Well, the requirement set forth by the folks at Halo-17 turned out to be simpler than I thought. As I began to look at films from this perspective I realized many films whether twenty, thirty, forty, fifty years old or more remain relevant. They had something to say about us today as well as years ago. Life and art repeat themselves. As the poet, novelist and philosopher, George Santayana said, “Those who cannot remember the past, are condemned to repeat it.” Classic films help us remember the past, both the good and the bad. Sometimes they even predict the future as it did in Elia Kazan’s A Face in the Crowd (1957) and Sidney Lumet’s Network (1976), both which forecast the reality TV and political circus we are forced to endure today. A film like Black Legion (1937) teaches us about hating someone who’s different, how people get sucked into hatred or blaming immigrants for taking jobs from “real Americans.” Leni Riefenstahl’s Triumph of Will (1935) presented Adolph Hitler as Germany’s savior, a leader who would bring glory back to Germany by once again making it a great power! This Nazi rhetoric, the fear mongering, is awfully familiar to what we hear today from plastic gods with simplistic solutions promising to make America great again as they feed on the hate.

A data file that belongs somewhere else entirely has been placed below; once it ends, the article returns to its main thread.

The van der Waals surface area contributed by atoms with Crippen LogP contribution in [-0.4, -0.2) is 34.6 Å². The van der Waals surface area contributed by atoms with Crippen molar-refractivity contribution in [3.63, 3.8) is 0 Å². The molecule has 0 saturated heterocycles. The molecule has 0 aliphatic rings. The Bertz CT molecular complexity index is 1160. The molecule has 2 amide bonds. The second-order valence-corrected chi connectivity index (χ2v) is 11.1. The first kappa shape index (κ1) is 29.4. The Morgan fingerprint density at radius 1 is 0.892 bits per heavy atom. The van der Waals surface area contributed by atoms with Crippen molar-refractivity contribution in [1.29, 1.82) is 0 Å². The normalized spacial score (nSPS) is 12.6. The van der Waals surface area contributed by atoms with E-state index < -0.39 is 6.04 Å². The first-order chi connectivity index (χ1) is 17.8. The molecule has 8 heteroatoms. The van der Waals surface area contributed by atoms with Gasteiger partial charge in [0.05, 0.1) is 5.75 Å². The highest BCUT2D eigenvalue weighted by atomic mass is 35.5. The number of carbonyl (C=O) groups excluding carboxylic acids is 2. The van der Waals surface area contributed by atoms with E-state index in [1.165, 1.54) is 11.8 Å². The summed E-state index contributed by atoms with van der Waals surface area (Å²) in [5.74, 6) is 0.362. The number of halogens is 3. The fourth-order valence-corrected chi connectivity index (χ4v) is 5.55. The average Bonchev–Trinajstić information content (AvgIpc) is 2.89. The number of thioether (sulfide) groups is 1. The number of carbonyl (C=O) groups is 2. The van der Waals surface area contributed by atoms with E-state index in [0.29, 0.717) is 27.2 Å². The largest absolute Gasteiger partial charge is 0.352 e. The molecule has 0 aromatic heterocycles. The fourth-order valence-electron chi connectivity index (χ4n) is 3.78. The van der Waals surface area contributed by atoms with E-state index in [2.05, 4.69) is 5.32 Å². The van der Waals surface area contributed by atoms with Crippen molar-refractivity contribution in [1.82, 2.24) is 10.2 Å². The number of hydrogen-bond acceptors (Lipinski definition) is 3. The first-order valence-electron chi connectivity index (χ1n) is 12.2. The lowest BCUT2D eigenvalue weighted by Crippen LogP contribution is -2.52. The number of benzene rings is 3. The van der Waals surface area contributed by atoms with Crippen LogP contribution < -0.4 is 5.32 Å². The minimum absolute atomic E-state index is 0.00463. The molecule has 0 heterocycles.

This collection of essays is divided into various sections focusing on specific themes. Each contains essays on films. Though “old” they speak about or reflect on the times we are living in today. Every one of these films remains pertinent to our current lives. Not all are great cinematically, yet there are lessons or messages to be learned. Some films are more direct in their ideas, others are more understated. There are even a few films that put forth a message or point of view for most of the film and then reverse course in the final moments. Why? Censorship sometimes exposes its ugly head or maybe the filmmakers or the studios got cold feet. Whatever the reason, it’s all part of what makes these films fascinating and worth watching and discussing.